- (of volumes of materials) Measured loosely stacked or disorganized (such as of firewood).
- (US, slang, motor racing, of a stock car) Having oversteer.
- (not fixed in place tightly or firmly): unfastened, unsecured; see also Thesaurus:loose
- (not held or packaged together): separate, unpackaged
- (not bound or tethered or leashed): free, untethered
- (not fitting closely): baggy; see also Thesaurus:loose-fitting
- (not compact): diffuse, spaced out; see also Thesaurus:diffuse
- (relaxed): loose-limbed, relaxed; see also Thesaurus:carefree
- (indiscreet): indiscreet
- (promiscuous): promiscuous, slutty, tarty, whorish; see also Thesaurus:promiscuous
- (not fixed in place tightly or firmly): firm, tight; see also Thesaurus:tight
- (not held or packaged together): packaged
- (not bound or tethered or leashed): bound, leashed, tethered, tied, tied up
- (not fitting closely): close-fitting, snug, tight; see also Thesaurus:close-fitting
- (not compact): compact, firm; see also Thesaurus:compact
- (relaxed): tense, tensed
- (indiscreet): discreet
- (promiscuous): faithful, monogamous
- (oversteer): tight
Terms derived from the adjective loose
- a few roos loose in the top paddock
- a kangaroo loose in the top paddock
- all bedlam breaks loose
- all hell breaks loose
- a roo loose in the top paddock
- at a loose end
- at loose ends
- break loose
- cast loose
- cut loose
- cut one loose
- cut someone loose
- false loose smut
- fast and loose
- hang loose
- hang-loose sign
- have a screw loose
- kick loose
- let loose
- loose ablative
- loose as a goose
- loose box
- loose cannon
- loose change
- loose connection
- loose construction
- loose constructionism
- loose coupling
- loose edge
- loose end
- loose ends
- loose head
- loose lip
- loose lips sink ships
- loose-meat sandwich
- loose scrum
- loose socks
- loose woman
- on the loose
- play fast and loose
- screw loose
- set loose
- stay loose
- talk fast and loose
- tie up loose ends
- turn loose
not fixed tightly
not leashed — see unleashed
not fitting tightly
- The translations below need to be checked and inserted above into the appropriate translation tables. See instructions at Wiktionary:Entry layout § Translations.
Translations to be checked
loose (plural looses)
- (archery) The release of an arrow.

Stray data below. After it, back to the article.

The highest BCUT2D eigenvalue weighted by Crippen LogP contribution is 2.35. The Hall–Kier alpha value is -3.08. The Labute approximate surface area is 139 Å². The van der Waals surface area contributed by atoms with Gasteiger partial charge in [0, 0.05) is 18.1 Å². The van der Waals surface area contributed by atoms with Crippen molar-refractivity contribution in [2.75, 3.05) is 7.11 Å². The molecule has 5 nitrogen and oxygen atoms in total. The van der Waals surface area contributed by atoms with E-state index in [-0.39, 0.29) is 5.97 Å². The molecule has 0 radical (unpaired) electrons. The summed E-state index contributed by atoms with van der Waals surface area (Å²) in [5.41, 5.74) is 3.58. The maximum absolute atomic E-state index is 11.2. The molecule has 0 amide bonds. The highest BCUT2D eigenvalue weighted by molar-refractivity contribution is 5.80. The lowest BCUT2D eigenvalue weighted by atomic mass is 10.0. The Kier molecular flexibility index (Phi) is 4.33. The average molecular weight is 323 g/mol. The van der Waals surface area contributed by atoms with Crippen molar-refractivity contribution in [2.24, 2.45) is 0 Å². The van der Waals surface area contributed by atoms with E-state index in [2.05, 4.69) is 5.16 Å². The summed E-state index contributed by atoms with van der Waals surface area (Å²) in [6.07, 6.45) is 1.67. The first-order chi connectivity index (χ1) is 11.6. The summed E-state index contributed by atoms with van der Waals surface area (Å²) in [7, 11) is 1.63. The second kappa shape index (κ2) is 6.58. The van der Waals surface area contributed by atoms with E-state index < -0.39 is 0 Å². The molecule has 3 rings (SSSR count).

- 1641, Ben Jonson, Discoveries Made upon Men and Matter:
- In throwing a Dart, or Iavelin, wee force back our armes, to make our loose the stronger.
- (obsolete) A state of laxity or indulgence; unrestrained freedom, abandonment.
- 1847 January – 1848 July, William Makepeace Thackeray, Vanity Fair […], London: Bradbury and Evans […], published 1848, →OCLC:
- They give a loose to their feelings on proper occasions.
- (rugby) All play other than set pieces (scrums and line-outs).
- 2011, Tom Fordyce, Rugby World Cup 2011: England 12-19 France:
- The defeat will leave manager Martin Johnson under pressure after his gamble of pairing Jonny Wilkinson and Toby Flood at 10 and 12 failed to ignite the England back line, while his forwards were repeatedly second best at the set-piece and in the loose.
- Freedom from restraint.
- 1712 (date written), [Joseph] Addison, Cato, a Tragedy. […], London: […] J[acob] Tonson, […], published 1713, →OCLC, Act I, scene iv, page 1:
- Vent all its griefs, and give a loose to sorrow.
- 1749, Henry Fielding, The History of Tom Jones, a Foundling, volume (please specify |volume=I to VI), London: A[ndrew] Millar, […], →OCLC:
- The doctor now interposed, and prevented the effects of a wrath which was kindling between Jones and Thwackum; after which the former gave a loose to mirth, sang two or three amorous songs, and fell into every frantic disorder which unbridled joy is apt to inspire […]
- A letting go; discharge.
- (archery) begin shooting; release your arrows
- (archery: begin shooting): fast
archery: begin shooting
- Misspelling of lose.
- I'm going to loose this game.
Hypercorrectively from English lose or from looseur.
loose f (uncountable)
- Great pettiness, shabbiness
- English terms derived from Proto-Indo-European
- English terms derived from the Proto-Indo-European root *lewH-
- English terms inherited from Middle English
- English terms derived from Middle English
- English terms derived from Old Norse
- English terms derived from Proto-Germanic
- English 1-syllable words
- English terms with IPA pronunciation
- English terms with audio links
- Rhymes:English/uːs/1 syllable
- English lemmas
- English verbs
- English transitive verbs
- English terms with quotations
- English intransitive verbs
- English terms with obsolete senses
- English adjectives
- English terms with usage examples
- English dated terms
- American English
- English slang
- en:Motor racing
- English nouns
- English countable nouns
- English interjections
- English non-lemma forms
- English misspellings
- English calculator words
- French terms borrowed from English
- French terms derived from English
- French 1-syllable words
- French terms with IPA pronunciation
- French lemmas
- French nouns
- French uncountable nouns
- French feminine nouns